Why India's 'fake encounters' are shockingly common
Red sandalwood is a beautiful wood. The best specimens are almost crimson with a rich grain. It is highly prized for furniture in the Far East.
But in India they are now calling it "blood wood".
That's because last week 20 suspected smugglers of this exotic timber were killed in a shoot-out with police.
Red sandalwood is incredibly rare. It only grows in a few forests in south India. It is illegal to cut the trees or sell the wood and as a result "red sanders", as it is called in India, can be worth tens of thousands of pounds a ton.
The high price has fostered a rampant illicit trade in the stuff.
According to the official story, a police task force set up to tackle red sandalwood smuggling confronted a gang of more than 100 men deep in remote forests of Andhra Pradesh in the south of India.
They say the alleged smugglers responded with a hail of stones.
The police officers fired on them "in self defence", according to Andhra Pradesh police chief JV Ramudu.
Within hours journalists, opposition politicians and human rights groups including Amnesty International, had begun to question that account.
Why were so many of the dead shot in the head or torso and some in the back? Why did it appear the bodies had been moved? Why were the dead in two groups in different locations?
One local man claimed some of the dead men hadn't been in the forest at all, he said he's seen them taken off a bus by police officers.
Soon people were claiming the deaths had all the hallmarks of what, here in India, is called an "encounter killing", which the police routinely deny.
Any Indian will know what an "encounter" or "fake encounter" is: they are staged confrontations which almost invariably end with dead criminals and unscathed police.
And allegations of fake encounters are shockingly common.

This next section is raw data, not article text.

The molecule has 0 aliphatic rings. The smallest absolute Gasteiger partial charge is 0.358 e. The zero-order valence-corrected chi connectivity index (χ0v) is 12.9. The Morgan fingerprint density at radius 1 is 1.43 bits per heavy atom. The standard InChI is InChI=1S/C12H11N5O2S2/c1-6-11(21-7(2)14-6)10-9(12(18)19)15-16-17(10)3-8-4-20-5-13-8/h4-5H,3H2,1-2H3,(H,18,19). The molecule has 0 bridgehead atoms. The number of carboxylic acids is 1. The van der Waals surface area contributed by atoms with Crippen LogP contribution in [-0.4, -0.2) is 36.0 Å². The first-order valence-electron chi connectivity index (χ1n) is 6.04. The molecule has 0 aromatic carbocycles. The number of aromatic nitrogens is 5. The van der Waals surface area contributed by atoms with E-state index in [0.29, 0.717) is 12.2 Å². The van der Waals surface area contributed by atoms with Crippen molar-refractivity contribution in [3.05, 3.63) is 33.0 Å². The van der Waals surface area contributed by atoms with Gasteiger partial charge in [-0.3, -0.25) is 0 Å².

Another shared India's front pages with the "blood wood" story this week.
In this one five prisoners charged with murdering two policemen were gunned down as they were being transported to a court in southern Indian city of Hyderabad.
The police say one of the prisoners attempted to snatch a rifle and the armed officers who were guarding them fired in self-defence.
Relatives of the accused, meanwhile, told reporters they believe the incident was "stage managed" and have demanded the police involved are charged with murder.
The Financial Times journalist Edward Luce explores the encounter phenomenon in his excellent book on modern India, In Spite of the Gods.
He describes meeting one police officer in Mumbai who claimed to have been involved in "about 50" encounters. Small beer. He told Luce of another officer who had been involved in 80 such killings.
Encounters are - at least in part - a response to India's grindingly slow and dysfunctional criminal justice system.
The police often see cases evaporate as trials are delayed and witnesses turn hostile. Defendants are also known to buy their freedom.
But the response - taking the law into their own hands - reflects something even more sinister: a culture in which some police officers assume that they can kill with impunity, safe in the knowledge that they are very unlikely to face any consequences.